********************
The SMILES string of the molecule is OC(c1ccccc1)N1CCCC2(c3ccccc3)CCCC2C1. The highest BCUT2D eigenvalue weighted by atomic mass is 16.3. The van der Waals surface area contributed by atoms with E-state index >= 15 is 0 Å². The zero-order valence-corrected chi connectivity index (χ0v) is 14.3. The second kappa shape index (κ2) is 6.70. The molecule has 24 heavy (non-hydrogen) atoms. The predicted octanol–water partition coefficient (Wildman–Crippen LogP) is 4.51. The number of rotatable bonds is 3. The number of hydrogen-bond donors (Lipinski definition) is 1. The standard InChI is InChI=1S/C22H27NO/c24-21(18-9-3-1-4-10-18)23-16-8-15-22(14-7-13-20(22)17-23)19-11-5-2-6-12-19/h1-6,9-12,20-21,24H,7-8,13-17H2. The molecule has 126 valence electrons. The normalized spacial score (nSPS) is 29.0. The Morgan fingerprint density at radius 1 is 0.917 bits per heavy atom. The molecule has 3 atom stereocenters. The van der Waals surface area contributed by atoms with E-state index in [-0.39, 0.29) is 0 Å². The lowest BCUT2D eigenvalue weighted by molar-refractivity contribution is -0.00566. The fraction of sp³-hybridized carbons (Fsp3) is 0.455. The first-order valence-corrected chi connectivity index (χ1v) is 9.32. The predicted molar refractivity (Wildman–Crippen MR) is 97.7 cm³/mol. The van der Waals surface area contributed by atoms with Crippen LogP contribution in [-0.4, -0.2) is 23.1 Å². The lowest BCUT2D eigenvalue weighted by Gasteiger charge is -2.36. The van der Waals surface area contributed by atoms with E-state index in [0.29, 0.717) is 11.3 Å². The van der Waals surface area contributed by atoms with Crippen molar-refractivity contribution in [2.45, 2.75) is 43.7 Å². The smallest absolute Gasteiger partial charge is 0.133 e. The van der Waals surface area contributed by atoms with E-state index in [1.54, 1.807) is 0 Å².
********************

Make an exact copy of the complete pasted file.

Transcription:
The SMILES string of the molecule is OC(c1ccccc1)N1CCCC2(c3ccccc3)CCCC2C1. The highest BCUT2D eigenvalue weighted by atomic mass is 16.3. The van der Waals surface area contributed by atoms with E-state index >= 15 is 0 Å². The zero-order valence-corrected chi connectivity index (χ0v) is 14.3. The second kappa shape index (κ2) is 6.70. The molecule has 24 heavy (non-hydrogen) atoms. The predicted octanol–water partition coefficient (Wildman–Crippen LogP) is 4.51. The number of rotatable bonds is 3. The number of hydrogen-bond donors (Lipinski definition) is 1. The standard InChI is InChI=1S/C22H27NO/c24-21(18-9-3-1-4-10-18)23-16-8-15-22(14-7-13-20(22)17-23)19-11-5-2-6-12-19/h1-6,9-12,20-21,24H,7-8,13-17H2. The molecule has 126 valence electrons. The normalized spacial score (nSPS) is 29.0. The Morgan fingerprint density at radius 1 is 0.917 bits per heavy atom. The molecule has 3 atom stereocenters. The van der Waals surface area contributed by atoms with E-state index in [-0.39, 0.29) is 0 Å². The lowest BCUT2D eigenvalue weighted by molar-refractivity contribution is -0.00566. The fraction of sp³-hybridized carbons (Fsp3) is 0.455. The first-order valence-corrected chi connectivity index (χ1v) is 9.32. The predicted molar refractivity (Wildman–Crippen MR) is 97.7 cm³/mol. The van der Waals surface area contributed by atoms with Crippen LogP contribution in [-0.4, -0.2) is 23.1 Å². The lowest BCUT2D eigenvalue weighted by Gasteiger charge is -2.36. The van der Waals surface area contributed by atoms with E-state index in [0.29, 0.717) is 11.3 Å². The van der Waals surface area contributed by atoms with Crippen molar-refractivity contribution in [2.45, 2.75) is 43.7 Å². The smallest absolute Gasteiger partial charge is 0.133 e. The van der Waals surface area contributed by atoms with E-state index in [1.54, 1.807) is 0 Å².